7. Using item A and other sources of information, examine the suggestion that the nuclear family is not a universal institution

    However there are different situations within which different groups of people may don?t be able to be within a nuclear family and this could be viewed as one of the reasons why the capitalist system in which we live and in some ways depend may be failing. Feminists and feminism would also back the view that the nuclear family is not an institution which is universal and available to everyone. They believe that the nuclear family does not benefit the society as a whole and instead promotes and encourages a patriarchal and segregated society in which other humans are shunned and seen as being lesser to others.

    • Word count: 1158
  8. Examine the New Right view of the family

    The new right believe that the family promotes decency, manners, respect for property and the law. They also believe that the new social policies have begun to undermine the nuclear family, such as welfare benefits. They believe that the government is too easy and generous with their benefits, and that this had a profound effect on the family, leading to more divorces, more single parent families and declining morals of the family. New right thinkers claim that the welfare state is leading to a culture of dependency, where society will eventually rely solely on the state.

    • Word count: 1075
  9. Over the past 50 years there has been a considerable decrease in the rate of marriage in Great Britain

    This meant that cohabitation was a rare occurrence as it was considered to be ?living in sin?, ?living in sin? would also apply to those who decided to have sex before they where married to the person. Often highlighted by those who fell pregnant before they were married, and were forced to marry before any signs showed by their parent due to fear of what the rest of the community would think, or due to there own consciousness due to fear of what there parents and rest of their community would think.

    • Word count: 1191
  10. Examine the changes in the rate of divorce since 1969

    Other factors that may have had an effect in the rate of divorce include that people marry young and that people cohabitate before getting married. The main factor for the changes in the rate of divorce since 1969 is the fact that there have been huge changes in the law. In 1969, a new act called the Divorce Reform Act meant that men and women could divorce for more reasons. This widened grounds for divorce as women were able to escape marriages if their husbands were cheating, for example, and people could escape domestic abuse from their spouses.

    • Word count: 1638
  11. Examine the main trends in births and deaths in the UK since 1900.

    Moreover with the ?baby booms? after World War 2 there have been fluctuations in birth rates with birth rates falling during the 1970?s, rising in the 80?s, falling in the 90?s but increasing in the 21 century. ?Baby booms? refers to the increase in the number of babies being born at a particular time (these especially occurred in the 20th century when servicemen would return home and the effect this has was an increase in birth rates). 2. In addition the total fertility rate that is the average number of children women will have during their fertile years.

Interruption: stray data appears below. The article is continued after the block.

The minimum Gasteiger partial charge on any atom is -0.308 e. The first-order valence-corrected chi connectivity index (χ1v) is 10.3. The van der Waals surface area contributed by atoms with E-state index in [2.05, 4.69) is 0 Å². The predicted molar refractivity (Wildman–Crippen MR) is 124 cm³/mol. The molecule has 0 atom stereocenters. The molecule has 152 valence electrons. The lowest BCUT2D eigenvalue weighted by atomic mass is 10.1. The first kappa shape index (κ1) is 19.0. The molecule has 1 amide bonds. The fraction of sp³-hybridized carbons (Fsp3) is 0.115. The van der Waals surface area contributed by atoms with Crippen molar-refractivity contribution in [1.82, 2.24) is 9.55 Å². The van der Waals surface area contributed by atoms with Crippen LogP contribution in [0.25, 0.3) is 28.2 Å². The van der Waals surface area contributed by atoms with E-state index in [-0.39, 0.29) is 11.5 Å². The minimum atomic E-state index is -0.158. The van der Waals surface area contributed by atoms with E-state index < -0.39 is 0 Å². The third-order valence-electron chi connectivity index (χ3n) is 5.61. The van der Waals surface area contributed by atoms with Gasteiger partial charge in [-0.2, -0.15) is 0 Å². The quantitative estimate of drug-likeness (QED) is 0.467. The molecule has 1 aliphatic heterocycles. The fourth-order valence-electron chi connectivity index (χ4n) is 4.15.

• Word count: 1369
  12. Assess the Functionalist view that the nuclear family is the best fit for society.

    These functions of the family still remain and are still the main function of the family institution in today?s modern society however some criticisms of this theory is that it does not seriously consider if any other family type or any social institution such as care homes, foster homes etc.? could provide these essential functions. Another criticism of Murdock id that he dose not take into account that the family is not always harmonious. This may be dysfunctional for the child so it won?t meet the function of teaching correct norms and values to the child.

    • Word count: 1064
  13. Examine the problems faced by sociologists when trying to measure how far modern conjugal roles are egalitarian.

    Feminists also disagree with this view as they say encouraging gender roles leads to inequality in the family, which could also lead to domestic violence. They also say that the ?natural? and biological aspect of it doesn?t that they?re unequal and by all means, doesn?t insinuate that men can?t do housework and women earn for the family. There are two types of conjugal roles which Elizabeth Bott (1957) distinguishes between. One being segregated conjugal roles which are when the couple have separate roles as Parsons suggest; the man being the bread winner and the woman being the nurturer, their leisure time is also separate, like their roles in the family.

    • Word count: 1136
  14. Conjugal roles - I have interviewed my grandmother Joyce to find out about the division of labour in her household between herself and her husband

    James: Did this change trough out the years? Joyce: I eventually got to work but Jon wasn?t happy. It was only a Saturday job but he made it quite clear that he didn?t like the fact I was working so I stopped. James: Were there any roles in the house shared? Joyce: No, None at all. It was not like nowadays. Jon made the fire up, looked after the fire. He would cut the grass and tackle D.I.Y but I did up the house and looked after the children. He would come home from work and I would shush the children because he was home and let them know he wanted to put his feet up.

    • Word count: 1796
  15. Assess the view that the nuclear family functions to benefit all its members and society as a whole

    George Peter Murdock, conducted his own enquiry into the family life and compared over 250 societies, and in result claims that the nuclear family was universal, i.e. that some form of it existed in every known society, and that it always performed four functions essential to the continued existence of those societies; reproductive, sexual, educational and economic. He believed they all benefit society because it is assumed without question that family members should take their place in the economy and the division of labour as specialized wage-earners, thereby contributing to the smooth running of the economy and society.

    • Word count: 1392
  16. Indo-Canadians Dominate with One of the Lowest Divorce Rates Worldwide